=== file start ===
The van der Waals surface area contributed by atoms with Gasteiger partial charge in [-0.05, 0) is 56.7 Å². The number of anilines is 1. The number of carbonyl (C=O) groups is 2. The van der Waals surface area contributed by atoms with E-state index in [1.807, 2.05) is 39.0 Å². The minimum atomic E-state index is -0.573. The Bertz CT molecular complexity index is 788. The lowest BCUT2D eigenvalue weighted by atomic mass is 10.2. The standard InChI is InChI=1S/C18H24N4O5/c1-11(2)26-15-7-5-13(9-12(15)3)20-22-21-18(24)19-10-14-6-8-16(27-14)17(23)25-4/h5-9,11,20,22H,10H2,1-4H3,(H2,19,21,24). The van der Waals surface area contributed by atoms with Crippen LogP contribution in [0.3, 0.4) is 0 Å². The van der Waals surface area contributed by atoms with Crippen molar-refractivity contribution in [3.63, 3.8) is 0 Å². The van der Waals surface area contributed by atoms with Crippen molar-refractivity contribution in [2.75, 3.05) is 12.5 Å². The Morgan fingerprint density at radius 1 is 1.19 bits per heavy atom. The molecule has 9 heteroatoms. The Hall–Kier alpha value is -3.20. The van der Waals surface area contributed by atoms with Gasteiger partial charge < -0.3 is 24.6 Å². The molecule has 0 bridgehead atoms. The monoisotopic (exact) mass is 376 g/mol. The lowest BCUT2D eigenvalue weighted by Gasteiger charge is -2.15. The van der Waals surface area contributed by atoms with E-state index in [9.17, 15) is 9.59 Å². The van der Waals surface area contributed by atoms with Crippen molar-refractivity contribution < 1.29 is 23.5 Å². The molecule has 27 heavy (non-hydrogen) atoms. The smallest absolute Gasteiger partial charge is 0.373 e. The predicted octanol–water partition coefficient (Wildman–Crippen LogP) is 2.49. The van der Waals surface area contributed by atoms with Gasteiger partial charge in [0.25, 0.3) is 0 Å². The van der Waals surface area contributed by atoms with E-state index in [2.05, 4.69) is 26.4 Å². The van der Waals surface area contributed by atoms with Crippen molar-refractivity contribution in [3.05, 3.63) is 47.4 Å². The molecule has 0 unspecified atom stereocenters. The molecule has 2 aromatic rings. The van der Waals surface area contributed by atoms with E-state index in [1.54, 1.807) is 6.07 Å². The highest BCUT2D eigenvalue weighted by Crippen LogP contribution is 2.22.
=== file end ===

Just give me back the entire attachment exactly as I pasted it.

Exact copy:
The van der Waals surface area contributed by atoms with Gasteiger partial charge in [-0.05, 0) is 56.7 Å². The number of anilines is 1. The number of carbonyl (C=O) groups is 2. The van der Waals surface area contributed by atoms with E-state index in [1.807, 2.05) is 39.0 Å². The minimum atomic E-state index is -0.573. The Bertz CT molecular complexity index is 788. The lowest BCUT2D eigenvalue weighted by atomic mass is 10.2. The standard InChI is InChI=1S/C18H24N4O5/c1-11(2)26-15-7-5-13(9-12(15)3)20-22-21-18(24)19-10-14-6-8-16(27-14)17(23)25-4/h5-9,11,20,22H,10H2,1-4H3,(H2,19,21,24). The van der Waals surface area contributed by atoms with Crippen LogP contribution in [0.3, 0.4) is 0 Å². The van der Waals surface area contributed by atoms with Crippen molar-refractivity contribution in [3.63, 3.8) is 0 Å². The van der Waals surface area contributed by atoms with Crippen molar-refractivity contribution in [2.75, 3.05) is 12.5 Å². The Morgan fingerprint density at radius 1 is 1.19 bits per heavy atom. The molecule has 9 heteroatoms. The Hall–Kier alpha value is -3.20. The van der Waals surface area contributed by atoms with Gasteiger partial charge < -0.3 is 24.6 Å². The molecule has 0 bridgehead atoms. The monoisotopic (exact) mass is 376 g/mol. The lowest BCUT2D eigenvalue weighted by Gasteiger charge is -2.15. The van der Waals surface area contributed by atoms with E-state index in [9.17, 15) is 9.59 Å². The van der Waals surface area contributed by atoms with Crippen molar-refractivity contribution < 1.29 is 23.5 Å². The molecule has 27 heavy (non-hydrogen) atoms. The smallest absolute Gasteiger partial charge is 0.373 e. The predicted octanol–water partition coefficient (Wildman–Crippen LogP) is 2.49. The van der Waals surface area contributed by atoms with Gasteiger partial charge in [0.25, 0.3) is 0 Å². The van der Waals surface area contributed by atoms with E-state index in [2.05, 4.69) is 26.4 Å². The van der Waals surface area contributed by atoms with Crippen molar-refractivity contribution in [3.05, 3.63) is 47.4 Å². The molecule has 0 unspecified atom stereocenters. The molecule has 2 aromatic rings. The van der Waals surface area contributed by atoms with E-state index in [1.54, 1.807) is 6.07 Å². The highest BCUT2D eigenvalue weighted by Crippen LogP contribution is 2.22.